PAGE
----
May at any one time contain homewares porn, blatant photography nerdiness, absurdly cute small animals, TV/film/general fangirlism, gratuitous reblogging, excess creativity or any combination of these.
Userpic is by somewhatmeretricious.
The Moon from Alphonse Mucha’s The Moon and the Stars series, 1902
Photo by Helmut Newton. Château d’Aunoy, 1978.
“Night” by Edward Robert Hughes
The Sketch (1902). Beatrice Baxter Ruhl in Newport, Rhode Island. Photograph by Gertrude Käsebier (American, 1852–1934).
Ruhl was a writer who had at least 5 books published and was a painter of moderate talent.
Unlike her contemporaries, Käsebier focused more on the expression and individuality of the person than the costumes and customs. Käsebier sometimes removed genuine ceremonial articles or props from a sitter in order to concentrate on the face or stature of the person.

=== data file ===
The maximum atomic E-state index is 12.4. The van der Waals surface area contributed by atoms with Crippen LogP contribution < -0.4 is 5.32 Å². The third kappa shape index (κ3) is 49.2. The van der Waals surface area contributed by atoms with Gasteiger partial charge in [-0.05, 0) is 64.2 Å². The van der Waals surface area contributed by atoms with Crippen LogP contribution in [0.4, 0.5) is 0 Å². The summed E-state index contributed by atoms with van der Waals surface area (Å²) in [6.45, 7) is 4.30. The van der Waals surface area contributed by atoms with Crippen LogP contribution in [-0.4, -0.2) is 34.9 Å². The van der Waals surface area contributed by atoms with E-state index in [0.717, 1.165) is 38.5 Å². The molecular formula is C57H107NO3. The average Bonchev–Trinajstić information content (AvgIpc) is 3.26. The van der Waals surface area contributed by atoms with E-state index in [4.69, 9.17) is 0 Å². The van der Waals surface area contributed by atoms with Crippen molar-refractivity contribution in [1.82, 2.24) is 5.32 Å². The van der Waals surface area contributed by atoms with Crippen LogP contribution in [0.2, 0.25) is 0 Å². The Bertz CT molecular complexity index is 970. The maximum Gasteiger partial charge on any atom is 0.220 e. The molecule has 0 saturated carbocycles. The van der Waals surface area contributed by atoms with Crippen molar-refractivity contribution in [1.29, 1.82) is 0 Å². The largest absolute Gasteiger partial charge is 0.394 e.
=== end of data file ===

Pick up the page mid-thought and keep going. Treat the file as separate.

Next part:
Flora, woman picking flowers with a cornucopia in the ruins of Pompeii, 1-45 AD.
Margaret Dicksee (1858-1903). “Miss Angel”: Angelica Kauffmann, introduced by Lady Wentworth, visits Mr. Reynolds’ studio. 1892. 112 x 86.5 cm. Sold £25,300: Christies, London (29-03-1996, lot 116).
Johan Zoffany, “The Sharp Family,” 1779–81, oil on canvas
The Sharp Family, afloat on a barge called Apollo with Fulham Old Church in the distance, is so exuberant as to be barely credible. It is a pyramid, a heap of humanity, each subject beautifully and elaborately dressed and exhibiting a solemn concentration on the music to come. Horns, harpsichord and cello are all at hand ready to be brought into play, and the scene is further enlivened by a baby holding a remarkably calm kitten.
Zoffany excelled at the group portrait, the conversation piece.
By Courtesy of the National Portrait Gallery, London, and the Lloyd-Baker Trustees